6-The preparatory meetings should be held at a neutral venue outside the Sudan to shape and formulate the National Dialogue. The National Constitutional Conference could be held inside the Sudan.
7- Since the support of the regional and international organizations is indispensable in reaching a comprehensive settlement and in the phase that follows, I suggested to him to invite the IGAD, the Arab League, the Troika, the EU, the UN, Chad, Qatar, Egypt and Gulf Cooperation Council (GCC) to the National Conference as observers and witnesses.
Seventh: The Regime’s Opposite March
Since the dispatch of that letter, the Regime has moved in an opposite direction:
– They insisted upon continuing with their our defunct Roadmap, prepared to face the National political and civil organizations with elections, which are designed to repeat the April 2010 “riglections” , and to use the label of dialogue as a public relations exercise.
– Such “riglections” have no credibility and will be boycotted by all parties which have any real popular support.
As to the armed parties, the Regime intends to prepare for a military solution if they do not accept the regime’s dictation. This will be a disastrous campaign, relying mainly upon the Rapid Deployment Forces, which is a tribal not a National formation, directed by the National Intelligence and Security Service (NISS), i.e. an unconstitutional measure, because NISS is supposed to have no executive functions. States conduct anti insurrection action by National not tribal forces. Whether this campaign succeeds or fails, it will only further deepen the ethnic tensions in the Sudan.
Armed groups, whose loyalty is ascriptive to tribe or sect, are anathema to Nation building.
The present policies of the Regime will frustrate democratization by sticking to a defunct dialogue process and conducting a Middle Eastern Type of riglections.
The insistence upon dividing the peace process, and failure to address the real causes of war, will ensure continuous insurrection. This is a recipe for a Failed State, which in the circumstances of the Region provide fertile ground for the new generation of rebel states like Daesh, Boko Haram, Somali Shabab and so on.
Eighth: Addressing the NCP
I have written an open letter to the leaders and members of the National Congress Party (NCP), the ruling party, to explain the disastrous consequences of their current polices, to point out that there is a viable way-out to save the country and reserve a future role for themselves within a genuine democratic system.
Some have responded positively to the letter, but the decision makers may simply proceed with their disastrous scenario.
Ninth: Our Way Forward
The (Paris Declaration) has since then drawn substantial National, Regional, and International support.
We intend to form a massive National front in support of the viable roadmap to peace and democratization.
This action will proceed all the way up to civil disobedience, and when the circumstances are ripe, a National Uprising.
However, the pressure may yield positive results before that in the pattern of the CODESA of South Africa, and the similar conferences of Latin America.
Tenth: Role of the International Community
There is an important role for the International Community in our destiny:
· It should eschew any participation in the Regime’s defunct processes.
· On the 12th of October the meeting of the foreign ministers of EU issued a most enlightened policy statement in support for genuine Peace, and genuine democratization. We expect a similar statement from the United States.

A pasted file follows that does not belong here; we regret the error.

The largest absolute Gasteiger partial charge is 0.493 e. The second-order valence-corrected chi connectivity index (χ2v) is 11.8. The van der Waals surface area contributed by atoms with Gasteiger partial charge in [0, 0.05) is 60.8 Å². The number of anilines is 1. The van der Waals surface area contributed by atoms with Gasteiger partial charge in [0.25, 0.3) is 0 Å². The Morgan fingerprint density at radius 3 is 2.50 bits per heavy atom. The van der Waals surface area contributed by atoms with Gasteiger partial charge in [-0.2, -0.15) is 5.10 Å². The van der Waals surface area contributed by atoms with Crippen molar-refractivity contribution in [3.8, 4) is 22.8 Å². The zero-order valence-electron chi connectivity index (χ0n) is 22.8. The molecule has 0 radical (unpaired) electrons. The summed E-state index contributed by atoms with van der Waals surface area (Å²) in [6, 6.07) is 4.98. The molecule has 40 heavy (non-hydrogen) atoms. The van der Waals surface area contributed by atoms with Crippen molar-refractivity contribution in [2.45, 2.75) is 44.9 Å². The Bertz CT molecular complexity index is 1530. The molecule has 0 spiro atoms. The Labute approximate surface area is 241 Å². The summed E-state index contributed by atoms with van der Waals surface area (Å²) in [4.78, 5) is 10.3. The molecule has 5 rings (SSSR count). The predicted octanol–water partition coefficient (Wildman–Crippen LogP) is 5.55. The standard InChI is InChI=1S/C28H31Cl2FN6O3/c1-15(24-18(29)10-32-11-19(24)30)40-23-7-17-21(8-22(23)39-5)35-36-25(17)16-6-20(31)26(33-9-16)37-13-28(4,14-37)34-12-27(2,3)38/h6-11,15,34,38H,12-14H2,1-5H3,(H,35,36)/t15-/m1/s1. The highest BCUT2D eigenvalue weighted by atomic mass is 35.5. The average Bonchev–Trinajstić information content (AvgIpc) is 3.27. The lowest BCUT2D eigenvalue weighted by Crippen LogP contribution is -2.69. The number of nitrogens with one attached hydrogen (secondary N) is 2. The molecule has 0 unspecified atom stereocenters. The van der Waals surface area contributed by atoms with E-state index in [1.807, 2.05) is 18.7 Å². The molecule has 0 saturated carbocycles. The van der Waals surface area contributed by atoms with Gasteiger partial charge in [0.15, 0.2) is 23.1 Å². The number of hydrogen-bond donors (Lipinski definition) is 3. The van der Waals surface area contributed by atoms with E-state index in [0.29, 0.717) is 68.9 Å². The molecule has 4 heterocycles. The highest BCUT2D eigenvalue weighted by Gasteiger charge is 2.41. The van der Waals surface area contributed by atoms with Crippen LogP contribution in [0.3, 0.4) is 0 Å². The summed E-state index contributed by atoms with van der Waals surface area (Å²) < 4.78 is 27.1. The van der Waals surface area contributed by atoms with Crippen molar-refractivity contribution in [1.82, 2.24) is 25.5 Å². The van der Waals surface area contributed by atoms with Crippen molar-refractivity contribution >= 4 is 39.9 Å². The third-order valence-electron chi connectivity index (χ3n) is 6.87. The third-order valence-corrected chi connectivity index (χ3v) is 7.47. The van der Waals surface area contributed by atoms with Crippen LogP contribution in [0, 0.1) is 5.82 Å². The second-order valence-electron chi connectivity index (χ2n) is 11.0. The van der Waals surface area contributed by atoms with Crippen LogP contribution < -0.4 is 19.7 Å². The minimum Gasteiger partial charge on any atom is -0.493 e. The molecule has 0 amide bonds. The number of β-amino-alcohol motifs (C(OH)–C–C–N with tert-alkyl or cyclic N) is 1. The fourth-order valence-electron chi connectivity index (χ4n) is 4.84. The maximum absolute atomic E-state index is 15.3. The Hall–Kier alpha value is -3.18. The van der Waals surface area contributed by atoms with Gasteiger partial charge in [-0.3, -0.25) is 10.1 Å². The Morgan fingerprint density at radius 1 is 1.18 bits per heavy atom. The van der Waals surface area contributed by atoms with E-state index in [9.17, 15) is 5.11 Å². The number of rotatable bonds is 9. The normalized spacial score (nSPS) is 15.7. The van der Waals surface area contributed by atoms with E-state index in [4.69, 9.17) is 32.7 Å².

· The Sudanese Regime should be left in no doubt that the International community supports a comprehensive and just peace process for Sudan, and no longer does it bless the bilateral approach to peace making.
· The International community should declare that the current environment in Sudan is not conducive to genuine elections and civil participation, and that without the fulfillment of certain benchmarks, elections are a travesty.
· The Peoples of the Sudan neither call for nor accept any direct intervention in their affairs, but we expect the International Community to promise the benefits detailed in point number five in the letter to Mr. Mbeki.
Eleventh: Sudan’s Aspired Model
The Sudan has a very rich political experience. We have tried all the political systems in the book. If we settle our problems in a CODESA-type scenario, or even a spring type change, our model will resonate positively in our turbulent Region.
We have already suggested a Charter to build the Nation in the Future which we expect to discuss in a broadly attended meeting.
Twelfth: Regional Benefits
So much for Sudanese concerns. As president of an International Moderation Forum, we are organizing a Regional Conference to address the fault lines, which are currently dividing the Region. I have prepared a proposed plan for that Conference which could benefit enormously by a successful Sudanese model regarding Religion and Politics, ethnic diversity and social schism.
Thirteenth: International Benefits
Peace and stability in our Middle East, North Africa and the Horn of Africa Regions is of great importance to Europe, Asia, America, indeed to the whole World.
To provide a forum to discuss the International aspects of the explosions in our Regions, and as a member of the Club of Madrid, I have suggested, that the club organizes an International Conference.
Events in our Regions could harbor anachronistic ideologies to express the peoples’ genuine grievances as is already taking place. Ill-advised measures to contain them may be counterproductive.
This would disrupt the oil industry and its transport, fuel illegal immigration and above all provide fertile ground for terrorism without borders.
Finally: a failed Sudanese state would torment an already suffering Sudanese population, join the Region’s troubles and participate in the looming dark International cloud.
I avail myself of this opportunity of speaking from the forum of Chatham House, to raise awareness of the fact that Africa, the Arab World, the World of Islam and indeed the World at large, have a big stake in a peaceful, democratic and stable Sudan.